[0089] Computer device 102 may include a communications component 40 that provides for establishing and maintaining communications with one or more parties utilizing hardware, software, and services as described herein. Communications component 40 may carry communications between components on computer device 102, as well as between computer device 102 and external devices, such as devices located across a communications network and/or devices serially or locally connected to computer device 102. For example, communications component 40 may include one or more buses, and may further include transmit chain components and receive chain components associated with a transmitter and receiver, respectively, operable for interfacing with external devices.

[0090] Additionally, computer device 102 may include a data store 42, which can be any suitable combination of hardware and/or software, that provides for mass storage of information, databases, and programs employed in connection with implementations described herein. For example, data store 42 may be a data repository for applications 10 (FIG. 1), compositor 18 (FIG. 1), GPU 24 (FIG. 1), display controller 26 (FIG. 1), and/or display interface 28 (FIG. 1).

[0091] Computer device 102 may also include a user interface component 44 operable to receive inputs from a user of computer device 102 and further operable to generate outputs for presentation to the user. User interface component 44 may include one or more input devices, including but not limited to a keyboard, a number pad, a mouse, a touch-sensitive display, a navigation key, a function key, a microphone, a voice recognition component, any other mechanism capable of receiving an input from a user, or any combination thereof. Further, user interface component 44 may include one or more output devices, including but not limited to a display, a speaker, a haptic feedback mechanism, a printer, any other mechanism capable of presenting an output to a user, or any combination thereof.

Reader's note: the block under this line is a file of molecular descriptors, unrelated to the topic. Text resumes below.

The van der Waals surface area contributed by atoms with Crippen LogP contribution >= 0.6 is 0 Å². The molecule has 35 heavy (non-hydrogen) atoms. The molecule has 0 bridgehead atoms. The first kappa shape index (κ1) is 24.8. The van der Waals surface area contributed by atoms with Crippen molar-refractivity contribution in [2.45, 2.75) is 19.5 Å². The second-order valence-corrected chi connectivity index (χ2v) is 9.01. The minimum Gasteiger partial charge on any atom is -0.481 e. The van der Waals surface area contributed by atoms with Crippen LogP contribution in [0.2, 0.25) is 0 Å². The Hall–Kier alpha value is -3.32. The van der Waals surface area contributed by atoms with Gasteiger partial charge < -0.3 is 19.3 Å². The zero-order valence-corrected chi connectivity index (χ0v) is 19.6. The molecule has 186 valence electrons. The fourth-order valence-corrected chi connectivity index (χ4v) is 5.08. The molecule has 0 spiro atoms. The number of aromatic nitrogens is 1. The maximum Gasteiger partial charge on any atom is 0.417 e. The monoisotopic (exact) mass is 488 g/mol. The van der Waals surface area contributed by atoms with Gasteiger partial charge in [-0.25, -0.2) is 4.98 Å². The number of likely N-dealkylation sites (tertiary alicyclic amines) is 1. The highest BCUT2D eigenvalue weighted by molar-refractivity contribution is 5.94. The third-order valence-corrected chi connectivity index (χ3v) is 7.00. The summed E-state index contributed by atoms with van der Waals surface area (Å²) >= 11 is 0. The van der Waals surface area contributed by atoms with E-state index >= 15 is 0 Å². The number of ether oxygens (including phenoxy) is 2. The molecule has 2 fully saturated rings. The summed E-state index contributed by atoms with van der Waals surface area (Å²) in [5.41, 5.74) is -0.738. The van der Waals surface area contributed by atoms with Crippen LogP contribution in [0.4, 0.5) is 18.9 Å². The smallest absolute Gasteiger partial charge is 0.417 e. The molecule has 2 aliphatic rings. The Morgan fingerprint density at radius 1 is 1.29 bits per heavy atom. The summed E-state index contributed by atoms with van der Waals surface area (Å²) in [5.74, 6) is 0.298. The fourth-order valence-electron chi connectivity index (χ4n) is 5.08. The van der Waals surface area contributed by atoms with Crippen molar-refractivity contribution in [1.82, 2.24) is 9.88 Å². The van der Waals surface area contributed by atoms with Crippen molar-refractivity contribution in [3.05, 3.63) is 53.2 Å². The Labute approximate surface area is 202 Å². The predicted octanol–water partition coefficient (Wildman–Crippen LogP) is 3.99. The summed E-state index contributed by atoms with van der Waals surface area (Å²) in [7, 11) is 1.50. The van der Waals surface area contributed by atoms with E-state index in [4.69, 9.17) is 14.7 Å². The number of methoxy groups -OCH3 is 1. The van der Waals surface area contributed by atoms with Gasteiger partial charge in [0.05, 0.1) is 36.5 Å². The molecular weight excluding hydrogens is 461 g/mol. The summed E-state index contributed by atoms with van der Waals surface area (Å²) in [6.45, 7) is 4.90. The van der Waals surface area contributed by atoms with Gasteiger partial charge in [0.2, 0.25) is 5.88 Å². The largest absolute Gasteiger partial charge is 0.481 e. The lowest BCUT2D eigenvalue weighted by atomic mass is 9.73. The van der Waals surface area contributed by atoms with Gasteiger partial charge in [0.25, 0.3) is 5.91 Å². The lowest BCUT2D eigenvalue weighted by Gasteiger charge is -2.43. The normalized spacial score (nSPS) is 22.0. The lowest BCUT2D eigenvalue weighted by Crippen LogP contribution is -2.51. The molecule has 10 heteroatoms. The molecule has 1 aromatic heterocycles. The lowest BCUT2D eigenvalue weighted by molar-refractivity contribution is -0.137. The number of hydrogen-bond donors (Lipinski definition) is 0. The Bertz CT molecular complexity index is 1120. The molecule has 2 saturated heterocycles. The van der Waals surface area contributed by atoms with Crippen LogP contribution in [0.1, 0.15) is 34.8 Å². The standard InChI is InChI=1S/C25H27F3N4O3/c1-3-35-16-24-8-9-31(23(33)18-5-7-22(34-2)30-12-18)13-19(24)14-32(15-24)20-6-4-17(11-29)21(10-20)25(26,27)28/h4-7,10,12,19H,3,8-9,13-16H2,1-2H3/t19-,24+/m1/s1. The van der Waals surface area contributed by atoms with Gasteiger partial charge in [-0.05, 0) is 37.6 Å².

[0092] In an implementation, user interface component 44 may transmit and/or receive messages corresponding to the operation of applications 10, compositor 18, GPU 24, display controller 26, and/or display interface 28. In addition, processor 36 executes applications 10, compositor 18, GPU 24, display controller 26, and/or display interface 28, and memory 38 or data store 42 may store them.

[0093] As used in this application, the terms “component,” “system” and the like are intended to include a computer-related entity, such as but not limited to hardware, firmware, a combination of hardware and software, software, or software in execution. For example, a component may be, but is not limited to being, a process running on a processor, a processor, an object, an executable, a thread of execution, a program, and/or a computer. By way of illustration, both an application running on a computer device and the computer device can be a component. One or more components can reside within a process and/or thread of execution and a component may be localized on one computer and/or distributed between two or more computers. In addition, these components can execute from various computer readable media having various data structures stored thereon. The components may communicate by way of local and/or remote processes such as in accordance with a signal having one or more data packets, such as data from one component interacting with another component in a local system, distributed system, and/or across a network such as the Internet with other systems by way of the signal.